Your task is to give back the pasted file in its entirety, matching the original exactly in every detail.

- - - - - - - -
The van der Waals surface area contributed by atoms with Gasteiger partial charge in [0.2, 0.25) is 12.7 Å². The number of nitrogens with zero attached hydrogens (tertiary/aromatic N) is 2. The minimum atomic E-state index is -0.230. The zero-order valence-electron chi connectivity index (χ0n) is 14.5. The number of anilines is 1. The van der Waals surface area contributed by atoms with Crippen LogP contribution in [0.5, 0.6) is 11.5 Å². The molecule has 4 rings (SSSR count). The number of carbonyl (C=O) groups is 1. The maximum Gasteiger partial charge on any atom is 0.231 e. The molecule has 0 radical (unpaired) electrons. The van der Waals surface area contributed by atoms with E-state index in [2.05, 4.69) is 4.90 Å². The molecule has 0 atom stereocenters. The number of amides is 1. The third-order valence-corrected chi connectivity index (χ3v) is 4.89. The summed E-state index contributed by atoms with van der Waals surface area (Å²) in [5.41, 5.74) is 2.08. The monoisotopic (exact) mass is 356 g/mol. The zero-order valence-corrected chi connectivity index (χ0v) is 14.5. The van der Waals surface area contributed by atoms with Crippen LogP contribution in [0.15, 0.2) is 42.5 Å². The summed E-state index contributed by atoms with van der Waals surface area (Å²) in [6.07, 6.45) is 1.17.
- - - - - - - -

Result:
The van der Waals surface area contributed by atoms with Gasteiger partial charge in [0.2, 0.25) is 12.7 Å². The number of nitrogens with zero attached hydrogens (tertiary/aromatic N) is 2. The minimum atomic E-state index is -0.230. The zero-order valence-electron chi connectivity index (χ0n) is 14.5. The number of anilines is 1. The van der Waals surface area contributed by atoms with Crippen LogP contribution in [0.5, 0.6) is 11.5 Å². The molecule has 4 rings (SSSR count). The number of carbonyl (C=O) groups is 1. The maximum Gasteiger partial charge on any atom is 0.231 e. The molecule has 0 radical (unpaired) electrons. The van der Waals surface area contributed by atoms with E-state index in [2.05, 4.69) is 4.90 Å². The molecule has 0 atom stereocenters. The number of amides is 1. The third-order valence-corrected chi connectivity index (χ3v) is 4.89. The summed E-state index contributed by atoms with van der Waals surface area (Å²) in [5.41, 5.74) is 2.08. The monoisotopic (exact) mass is 356 g/mol. The zero-order valence-corrected chi connectivity index (χ0v) is 14.5. The van der Waals surface area contributed by atoms with Crippen LogP contribution in [0.15, 0.2) is 42.5 Å². The summed E-state index contributed by atoms with van der Waals surface area (Å²) in [6.07, 6.45) is 1.17.